NYC taxis may have to wait longer for app hails
Fans of taxi-finder apps like Uber, Hailo and FlyWheel may have to wait a bit longer before they can raise their iThumbs to flag down yellow cabs in the US' busiest urban area. Per the WSJ, a lawsuit by livery cab drivers may block a rule change that would allow app-based hailing in NYC.
While iPhone apps to summon a taxi or "black car" ride are popular in other cities, New York's slightly Byzantine rules governing for-hire cars have made it challenging for these apps to make inroads in the Big Apple. The city's iconic yellow cabs can respond to street hails, but for many years have not been allowed to take phone reservations or centralized dispatch. The lawsuit contends that an e-hail is equivalent to dispatching, and that these apps will encroach upon the for-hire car market.
The chairman of the city's Taxi and Limousine Commission, former city council member David Yassky, didn't mince words in his statement responding to the legal maneuverings. "This suit seeks to keep the taxi industry and New Yorkers in the dark ages... Next thing, they'll be suing restaurants to go back to wood-burning stoves. Our rules allow for e-hail now, and the only question is, do we embrace these new services and ensure that consumer protections are in place, or listen to obstructionists and watch e-hail apps proliferate without any regulatory input."
Back in December, the TLC approved a year-long pilot test of app-based hailing for yellow taxis. The earliest possible start date for that test was February 15, but now it's possible it may take even longer for the service to kick off. An earlier test by Uber had to be canceled due to too few participating cabs and too much demand, not to mention that the TLC hadn't yet figured out how e-hailing was going to work in the city.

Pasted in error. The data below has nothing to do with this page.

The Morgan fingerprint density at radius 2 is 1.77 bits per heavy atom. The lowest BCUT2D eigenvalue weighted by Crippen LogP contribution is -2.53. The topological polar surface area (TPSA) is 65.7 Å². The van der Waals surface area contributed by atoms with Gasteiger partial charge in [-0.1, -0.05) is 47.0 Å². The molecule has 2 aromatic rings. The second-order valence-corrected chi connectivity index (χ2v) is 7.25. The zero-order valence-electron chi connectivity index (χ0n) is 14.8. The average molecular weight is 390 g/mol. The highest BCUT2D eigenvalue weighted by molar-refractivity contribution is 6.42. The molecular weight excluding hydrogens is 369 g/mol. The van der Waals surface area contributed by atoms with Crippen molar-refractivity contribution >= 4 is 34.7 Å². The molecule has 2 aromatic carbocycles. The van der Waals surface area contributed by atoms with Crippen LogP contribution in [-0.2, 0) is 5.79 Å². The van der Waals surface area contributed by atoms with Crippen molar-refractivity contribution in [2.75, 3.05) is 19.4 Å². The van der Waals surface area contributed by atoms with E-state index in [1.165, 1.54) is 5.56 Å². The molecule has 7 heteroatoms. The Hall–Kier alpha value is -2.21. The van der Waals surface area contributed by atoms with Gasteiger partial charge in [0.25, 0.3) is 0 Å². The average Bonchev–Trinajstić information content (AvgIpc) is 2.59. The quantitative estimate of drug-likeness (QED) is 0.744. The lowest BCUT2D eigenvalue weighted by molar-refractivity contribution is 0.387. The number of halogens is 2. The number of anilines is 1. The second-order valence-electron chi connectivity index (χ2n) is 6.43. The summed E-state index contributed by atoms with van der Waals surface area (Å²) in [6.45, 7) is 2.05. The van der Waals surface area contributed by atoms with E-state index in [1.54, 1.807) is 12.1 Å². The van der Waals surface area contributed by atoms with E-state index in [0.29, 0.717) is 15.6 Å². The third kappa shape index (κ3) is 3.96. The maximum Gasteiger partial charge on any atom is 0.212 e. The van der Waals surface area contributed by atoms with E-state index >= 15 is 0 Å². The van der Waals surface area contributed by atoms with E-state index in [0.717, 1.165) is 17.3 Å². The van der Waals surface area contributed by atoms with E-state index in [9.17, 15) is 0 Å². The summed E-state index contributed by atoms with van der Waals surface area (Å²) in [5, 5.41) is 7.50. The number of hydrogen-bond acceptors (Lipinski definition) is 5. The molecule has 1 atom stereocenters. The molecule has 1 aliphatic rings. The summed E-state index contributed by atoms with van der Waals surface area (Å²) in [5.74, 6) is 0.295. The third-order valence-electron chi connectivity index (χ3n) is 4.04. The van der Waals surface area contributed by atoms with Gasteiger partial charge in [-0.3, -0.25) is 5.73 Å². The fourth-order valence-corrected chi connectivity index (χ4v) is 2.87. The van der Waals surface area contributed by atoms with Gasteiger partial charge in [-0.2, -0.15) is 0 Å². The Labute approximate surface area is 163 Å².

Meanwhile, livery cabs, car services and corporate cars can indeed be dispatched by phone and by app -- Uber's app already covers most of NYC's business district -- but they aren't allowed to pick up arbitrary passengers on the street (although many flout the rules).
On recent trips to Chicago and San Francisco, I was pleasantly surprised by how effective Uber's cab service was, with a ride showing up promptly in almost all cases (one attempt at rush hour in SF's downtown financial district didn't pan out). I would certainly take advantage of an e-hail tool in NYC, assuming the interested parties ever sort out their disputes.
"Next thing, they'll be suing restaurants to go back to wood-burning stoves."
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